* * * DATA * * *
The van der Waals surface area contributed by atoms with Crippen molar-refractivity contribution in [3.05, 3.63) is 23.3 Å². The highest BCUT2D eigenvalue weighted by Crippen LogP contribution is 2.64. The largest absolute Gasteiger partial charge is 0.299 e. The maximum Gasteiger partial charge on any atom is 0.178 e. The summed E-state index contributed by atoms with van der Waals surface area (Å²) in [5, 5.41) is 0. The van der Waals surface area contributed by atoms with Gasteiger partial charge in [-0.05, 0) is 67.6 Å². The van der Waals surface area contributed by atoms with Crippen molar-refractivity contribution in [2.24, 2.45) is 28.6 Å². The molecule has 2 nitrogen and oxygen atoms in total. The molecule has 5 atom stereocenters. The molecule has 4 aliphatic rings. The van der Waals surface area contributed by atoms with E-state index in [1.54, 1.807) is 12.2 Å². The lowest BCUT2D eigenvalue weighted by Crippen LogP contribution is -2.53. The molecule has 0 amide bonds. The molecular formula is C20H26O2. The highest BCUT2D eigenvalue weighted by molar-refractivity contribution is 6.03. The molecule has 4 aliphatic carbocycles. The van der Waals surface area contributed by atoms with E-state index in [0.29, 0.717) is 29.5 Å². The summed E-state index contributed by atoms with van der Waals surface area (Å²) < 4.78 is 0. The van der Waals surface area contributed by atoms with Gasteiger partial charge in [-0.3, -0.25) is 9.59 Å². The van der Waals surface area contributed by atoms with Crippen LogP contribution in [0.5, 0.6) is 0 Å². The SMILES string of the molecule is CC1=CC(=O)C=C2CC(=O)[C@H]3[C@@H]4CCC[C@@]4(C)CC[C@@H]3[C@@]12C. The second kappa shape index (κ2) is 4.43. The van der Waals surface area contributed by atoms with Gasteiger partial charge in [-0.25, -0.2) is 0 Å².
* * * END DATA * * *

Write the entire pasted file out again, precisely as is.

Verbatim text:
The van der Waals surface area contributed by atoms with Crippen molar-refractivity contribution in [3.05, 3.63) is 23.3 Å². The highest BCUT2D eigenvalue weighted by Crippen LogP contribution is 2.64. The largest absolute Gasteiger partial charge is 0.299 e. The maximum Gasteiger partial charge on any atom is 0.178 e. The summed E-state index contributed by atoms with van der Waals surface area (Å²) in [5, 5.41) is 0. The van der Waals surface area contributed by atoms with Gasteiger partial charge in [-0.05, 0) is 67.6 Å². The van der Waals surface area contributed by atoms with Crippen molar-refractivity contribution in [2.24, 2.45) is 28.6 Å². The molecule has 2 nitrogen and oxygen atoms in total. The molecule has 5 atom stereocenters. The molecule has 4 aliphatic rings. The van der Waals surface area contributed by atoms with E-state index in [1.54, 1.807) is 12.2 Å². The lowest BCUT2D eigenvalue weighted by Crippen LogP contribution is -2.53. The molecule has 0 amide bonds. The molecular formula is C20H26O2. The highest BCUT2D eigenvalue weighted by molar-refractivity contribution is 6.03. The molecule has 4 aliphatic carbocycles. The van der Waals surface area contributed by atoms with E-state index in [0.29, 0.717) is 29.5 Å². The summed E-state index contributed by atoms with van der Waals surface area (Å²) < 4.78 is 0. The van der Waals surface area contributed by atoms with Gasteiger partial charge in [-0.3, -0.25) is 9.59 Å². The van der Waals surface area contributed by atoms with Crippen LogP contribution in [0.5, 0.6) is 0 Å². The SMILES string of the molecule is CC1=CC(=O)C=C2CC(=O)[C@H]3[C@@H]4CCC[C@@]4(C)CC[C@@H]3[C@@]12C. The second kappa shape index (κ2) is 4.43. The van der Waals surface area contributed by atoms with Gasteiger partial charge in [-0.25, -0.2) is 0 Å².